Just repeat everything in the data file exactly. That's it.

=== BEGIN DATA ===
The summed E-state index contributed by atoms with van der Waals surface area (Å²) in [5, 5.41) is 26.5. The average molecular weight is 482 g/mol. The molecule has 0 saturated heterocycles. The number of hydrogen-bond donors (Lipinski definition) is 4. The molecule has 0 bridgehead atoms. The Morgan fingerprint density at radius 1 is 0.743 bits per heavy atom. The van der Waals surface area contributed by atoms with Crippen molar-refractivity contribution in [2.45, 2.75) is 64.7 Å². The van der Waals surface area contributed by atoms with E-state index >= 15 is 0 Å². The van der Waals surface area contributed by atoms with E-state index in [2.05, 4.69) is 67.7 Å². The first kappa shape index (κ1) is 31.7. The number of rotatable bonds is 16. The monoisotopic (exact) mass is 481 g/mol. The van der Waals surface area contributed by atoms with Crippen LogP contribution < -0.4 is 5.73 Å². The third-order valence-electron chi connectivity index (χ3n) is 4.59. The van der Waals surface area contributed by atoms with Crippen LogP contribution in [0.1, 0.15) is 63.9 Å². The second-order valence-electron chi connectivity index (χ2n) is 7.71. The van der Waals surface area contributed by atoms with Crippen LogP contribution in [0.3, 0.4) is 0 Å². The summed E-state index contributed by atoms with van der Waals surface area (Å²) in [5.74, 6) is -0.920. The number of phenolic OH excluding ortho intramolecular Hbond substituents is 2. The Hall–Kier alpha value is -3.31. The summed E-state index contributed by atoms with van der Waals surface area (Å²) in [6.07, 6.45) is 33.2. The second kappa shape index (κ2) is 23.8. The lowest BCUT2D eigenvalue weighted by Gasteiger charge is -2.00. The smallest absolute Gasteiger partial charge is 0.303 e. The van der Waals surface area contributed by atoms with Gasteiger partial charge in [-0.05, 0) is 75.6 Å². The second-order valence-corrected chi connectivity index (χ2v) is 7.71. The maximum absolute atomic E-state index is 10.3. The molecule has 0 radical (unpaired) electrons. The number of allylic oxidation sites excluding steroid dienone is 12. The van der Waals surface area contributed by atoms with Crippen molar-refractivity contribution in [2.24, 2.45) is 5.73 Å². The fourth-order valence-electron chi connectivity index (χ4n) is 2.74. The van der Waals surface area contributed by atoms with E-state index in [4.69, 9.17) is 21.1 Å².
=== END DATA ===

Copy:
The summed E-state index contributed by atoms with van der Waals surface area (Å²) in [5, 5.41) is 26.5. The average molecular weight is 482 g/mol. The molecule has 0 saturated heterocycles. The number of hydrogen-bond donors (Lipinski definition) is 4. The molecule has 0 bridgehead atoms. The Morgan fingerprint density at radius 1 is 0.743 bits per heavy atom. The van der Waals surface area contributed by atoms with Crippen molar-refractivity contribution in [2.45, 2.75) is 64.7 Å². The van der Waals surface area contributed by atoms with E-state index >= 15 is 0 Å². The van der Waals surface area contributed by atoms with E-state index in [2.05, 4.69) is 67.7 Å². The first kappa shape index (κ1) is 31.7. The number of rotatable bonds is 16. The monoisotopic (exact) mass is 481 g/mol. The van der Waals surface area contributed by atoms with Crippen LogP contribution < -0.4 is 5.73 Å². The third-order valence-electron chi connectivity index (χ3n) is 4.59. The van der Waals surface area contributed by atoms with Crippen LogP contribution in [0.1, 0.15) is 63.9 Å². The second-order valence-electron chi connectivity index (χ2n) is 7.71. The van der Waals surface area contributed by atoms with Crippen LogP contribution in [0.3, 0.4) is 0 Å². The summed E-state index contributed by atoms with van der Waals surface area (Å²) in [5.74, 6) is -0.920. The number of phenolic OH excluding ortho intramolecular Hbond substituents is 2. The Hall–Kier alpha value is -3.31. The summed E-state index contributed by atoms with van der Waals surface area (Å²) in [6.07, 6.45) is 33.2. The second kappa shape index (κ2) is 23.8. The lowest BCUT2D eigenvalue weighted by Gasteiger charge is -2.00. The smallest absolute Gasteiger partial charge is 0.303 e. The van der Waals surface area contributed by atoms with Gasteiger partial charge in [-0.05, 0) is 75.6 Å². The second-order valence-corrected chi connectivity index (χ2v) is 7.71. The maximum absolute atomic E-state index is 10.3. The molecule has 0 radical (unpaired) electrons. The number of allylic oxidation sites excluding steroid dienone is 12. The van der Waals surface area contributed by atoms with Crippen molar-refractivity contribution in [2.24, 2.45) is 5.73 Å². The fourth-order valence-electron chi connectivity index (χ4n) is 2.74. The van der Waals surface area contributed by atoms with E-state index in [4.69, 9.17) is 21.1 Å².